• How long is the partnership intended to operate for?

When drafting an agreement, it’s best to avoid the use of templates. There’s no set formula for a business agreement. What you choose to include will depend on your individual circumstances, the unique relationships between you and your co-founders, and the requirements of your business.

On the following page, we’ve set out a couple of key issues that would usually be covered in Shareholders or Partnership Agreements, and some of the different ways that they can be dealt with.

 

We’ve set out a couple of key issues that would usually be covered in Shareholders or  Partnership Agreements, and some of the different ways that they can be dealt with.

What happens on sale of business?

One of the key functions of your Shareholders Agreement or Partnership Agreement is setting out how the business makes important decisions.

For some big decisions, such as selling the business, you may require unanimous agreement of all shareholders. For other less important decisions, you may just require a majority. There are many ways you can go about it, so chat to your co-founders about what options would be best for your business.

What happens if someone leaves?

Another key element is setting rules for what happens if someone leaves the business. It’s hard to think about when you’re just starting your business journey together, but unexpected situations arise and circumstances change, so it’s important to be prepared for anything.

In a company, you may want to have a clause stating that if one shareholder wants to leave they must offer to sell their shares to the remaining shareholders before anyone else. These are called pre-emptive rights clauses or first right of refusal clauses.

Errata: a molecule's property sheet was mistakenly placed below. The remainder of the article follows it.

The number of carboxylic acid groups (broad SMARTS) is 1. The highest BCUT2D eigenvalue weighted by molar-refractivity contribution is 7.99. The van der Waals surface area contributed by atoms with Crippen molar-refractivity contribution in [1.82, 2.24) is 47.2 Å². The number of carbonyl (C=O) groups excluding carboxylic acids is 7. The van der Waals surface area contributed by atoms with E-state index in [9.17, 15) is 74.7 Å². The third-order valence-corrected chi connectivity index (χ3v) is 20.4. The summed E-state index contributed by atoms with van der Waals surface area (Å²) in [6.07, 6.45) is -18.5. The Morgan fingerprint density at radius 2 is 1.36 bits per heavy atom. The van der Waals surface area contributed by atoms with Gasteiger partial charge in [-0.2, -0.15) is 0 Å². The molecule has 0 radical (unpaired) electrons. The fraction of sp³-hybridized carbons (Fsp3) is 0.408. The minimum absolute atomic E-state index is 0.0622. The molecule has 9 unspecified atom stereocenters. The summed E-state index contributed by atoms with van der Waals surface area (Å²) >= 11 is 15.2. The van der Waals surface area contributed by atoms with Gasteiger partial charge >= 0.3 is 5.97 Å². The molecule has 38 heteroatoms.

In a partnership, you may not want the partnership to dissolve if one of the partners leaves. Instead you’ll need to have another plan in place, such as a clause stating that the partnership will continue to operate even if one of the partners leaves. Something else to think about – what do you want to happen to the assets and debts of the partnership at this time?

A good lawyer can help you with negotiating with your co-founders and documenting your formal agreement in a binding format. They can also force you to think about the hard questions you may have skirted over throughout your discussions.

At sprintlaw, we help small businesses all the time to get off the ground with solid legal agreements in place. If you think you need some help with this, contact us!

In conclusion…

In this chapter, we’ve learned that it’s essential to be mindful of the risks that could come up as your business grows and develops. That’s why it’s important to put agreements in place – whether it be a Shareholders Agreement, Partnership Agreement or some other agreement. It might seem like another time-consuming step in the process and yet more paperwork, but we can assure you that a little extra investment now will save you from big headaches later on.